It's why Nikya of the Old Ways and Cindervines are such a potent duo for Commander. Not only do you accelerate into more and more creatures, by casting Cindervines before Nikya (since it doesn't work the other way around), you push opponents to fight on your favorable terms and keep a Naturalize in your pocket for when it's needed.

  • Burning-Tree Vandal
  • Electrodominance
  • Silhana Wayfinder
  • Wilderness Reclamation
  • Rhythm of the Wild

But relying on creatures to do the heavy lifting leaves you vulnerable to opponents good at dealing with creatures. Finding ways to close out a game quickly—quite the opposite of an Azorius plan—is paramount.

While red and green have a few ways to pick up extra cards, you'll never keep pace with anyone playing Islands. Instead, using creatures that can find things you need and enchantments that can make what resources you have (creatures, lands) stronger can be just the push a Gruul deck needs. And for a splash, borrowing a page from the Izzet playbook with something like Electrodominance can ensure you get first say on what happens when you untap for your next turn.

If you have more mana and more creatures every turn, the walls your opponents hide behind will fall right over.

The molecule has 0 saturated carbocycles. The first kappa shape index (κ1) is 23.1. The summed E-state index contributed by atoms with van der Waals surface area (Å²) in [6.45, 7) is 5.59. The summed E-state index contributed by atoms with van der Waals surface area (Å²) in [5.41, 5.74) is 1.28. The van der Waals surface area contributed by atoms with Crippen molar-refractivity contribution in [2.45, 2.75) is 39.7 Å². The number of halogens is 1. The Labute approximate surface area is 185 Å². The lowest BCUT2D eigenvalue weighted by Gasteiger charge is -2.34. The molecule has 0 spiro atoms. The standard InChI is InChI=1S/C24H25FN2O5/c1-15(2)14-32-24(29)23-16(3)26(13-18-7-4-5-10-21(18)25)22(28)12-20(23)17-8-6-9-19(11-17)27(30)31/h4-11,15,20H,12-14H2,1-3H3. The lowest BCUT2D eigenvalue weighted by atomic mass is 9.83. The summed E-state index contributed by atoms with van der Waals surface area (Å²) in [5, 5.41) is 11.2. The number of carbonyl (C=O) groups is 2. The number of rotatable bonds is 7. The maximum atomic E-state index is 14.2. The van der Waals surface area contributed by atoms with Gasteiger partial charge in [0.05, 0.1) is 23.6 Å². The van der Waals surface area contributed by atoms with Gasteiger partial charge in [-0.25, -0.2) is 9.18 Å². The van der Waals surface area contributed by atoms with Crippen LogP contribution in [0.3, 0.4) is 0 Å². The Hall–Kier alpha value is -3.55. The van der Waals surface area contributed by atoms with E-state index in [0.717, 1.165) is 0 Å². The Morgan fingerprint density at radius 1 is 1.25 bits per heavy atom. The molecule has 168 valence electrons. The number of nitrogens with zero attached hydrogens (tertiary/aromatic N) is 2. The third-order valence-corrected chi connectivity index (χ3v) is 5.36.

Orzhov Syndicate

Orzhov is the white-black guild, serving as the central bank and most popular religious organization. Mechanically, it's exactly what you'd expect from a bank you worship: power to answer nearly anything with every ounce of value you can extract from what you have to offer.

  • Final Payment
  • Kaya's Wrath
  • Mortify
  • Teysa Karlov
  • [Consecrate] [//] [Consume]
  • Tithe Taker
  • Smothering Tithe

When you're Orzhov, you almost feel like the Azorius at times by playing powerful enchantments and creatures that set new terms for how opponents can act. But, importantly, your deals don't hurt you and almost always come with extra benefits your way. Trading resources is another benefit to being Orzhov, with afterlife creatures carrying on their duties for you and exiling cards from graveyards to become your next payment for power.